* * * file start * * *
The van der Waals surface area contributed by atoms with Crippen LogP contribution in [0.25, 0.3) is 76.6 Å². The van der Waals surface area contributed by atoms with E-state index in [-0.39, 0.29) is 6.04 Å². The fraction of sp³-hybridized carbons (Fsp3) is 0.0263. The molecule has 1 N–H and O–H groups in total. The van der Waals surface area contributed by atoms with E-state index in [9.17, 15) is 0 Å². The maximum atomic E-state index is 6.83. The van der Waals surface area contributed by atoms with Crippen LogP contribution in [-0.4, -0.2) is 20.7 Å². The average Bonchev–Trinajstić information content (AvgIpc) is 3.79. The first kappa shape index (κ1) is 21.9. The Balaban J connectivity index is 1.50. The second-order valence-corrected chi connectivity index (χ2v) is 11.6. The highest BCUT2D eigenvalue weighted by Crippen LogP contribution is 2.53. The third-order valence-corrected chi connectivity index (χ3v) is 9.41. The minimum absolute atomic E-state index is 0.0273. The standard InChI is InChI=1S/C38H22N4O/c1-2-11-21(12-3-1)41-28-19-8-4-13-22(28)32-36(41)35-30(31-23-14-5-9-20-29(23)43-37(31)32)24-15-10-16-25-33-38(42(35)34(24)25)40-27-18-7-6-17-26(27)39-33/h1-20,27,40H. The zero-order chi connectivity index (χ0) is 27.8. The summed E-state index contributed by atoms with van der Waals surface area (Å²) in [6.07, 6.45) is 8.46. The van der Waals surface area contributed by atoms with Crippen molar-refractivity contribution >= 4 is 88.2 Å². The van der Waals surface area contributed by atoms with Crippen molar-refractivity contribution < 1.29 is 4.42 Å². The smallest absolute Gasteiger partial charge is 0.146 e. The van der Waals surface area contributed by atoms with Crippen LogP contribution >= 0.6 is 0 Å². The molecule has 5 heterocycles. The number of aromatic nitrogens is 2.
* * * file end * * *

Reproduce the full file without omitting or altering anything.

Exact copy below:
The van der Waals surface area contributed by atoms with Crippen LogP contribution in [0.25, 0.3) is 76.6 Å². The van der Waals surface area contributed by atoms with E-state index in [-0.39, 0.29) is 6.04 Å². The fraction of sp³-hybridized carbons (Fsp3) is 0.0263. The molecule has 1 N–H and O–H groups in total. The van der Waals surface area contributed by atoms with E-state index in [9.17, 15) is 0 Å². The maximum atomic E-state index is 6.83. The van der Waals surface area contributed by atoms with Crippen LogP contribution in [-0.4, -0.2) is 20.7 Å². The average Bonchev–Trinajstić information content (AvgIpc) is 3.79. The first kappa shape index (κ1) is 21.9. The Balaban J connectivity index is 1.50. The second-order valence-corrected chi connectivity index (χ2v) is 11.6. The highest BCUT2D eigenvalue weighted by Crippen LogP contribution is 2.53. The third-order valence-corrected chi connectivity index (χ3v) is 9.41. The minimum absolute atomic E-state index is 0.0273. The standard InChI is InChI=1S/C38H22N4O/c1-2-11-21(12-3-1)41-28-19-8-4-13-22(28)32-36(41)35-30(31-23-14-5-9-20-29(23)43-37(31)32)24-15-10-16-25-33-38(42(35)34(24)25)40-27-18-7-6-17-26(27)39-33/h1-20,27,40H. The zero-order chi connectivity index (χ0) is 27.8. The summed E-state index contributed by atoms with van der Waals surface area (Å²) in [6.07, 6.45) is 8.46. The van der Waals surface area contributed by atoms with Crippen molar-refractivity contribution >= 4 is 88.2 Å². The van der Waals surface area contributed by atoms with Crippen molar-refractivity contribution < 1.29 is 4.42 Å². The smallest absolute Gasteiger partial charge is 0.146 e. The van der Waals surface area contributed by atoms with Crippen LogP contribution >= 0.6 is 0 Å². The molecule has 5 heterocycles. The number of aromatic nitrogens is 2.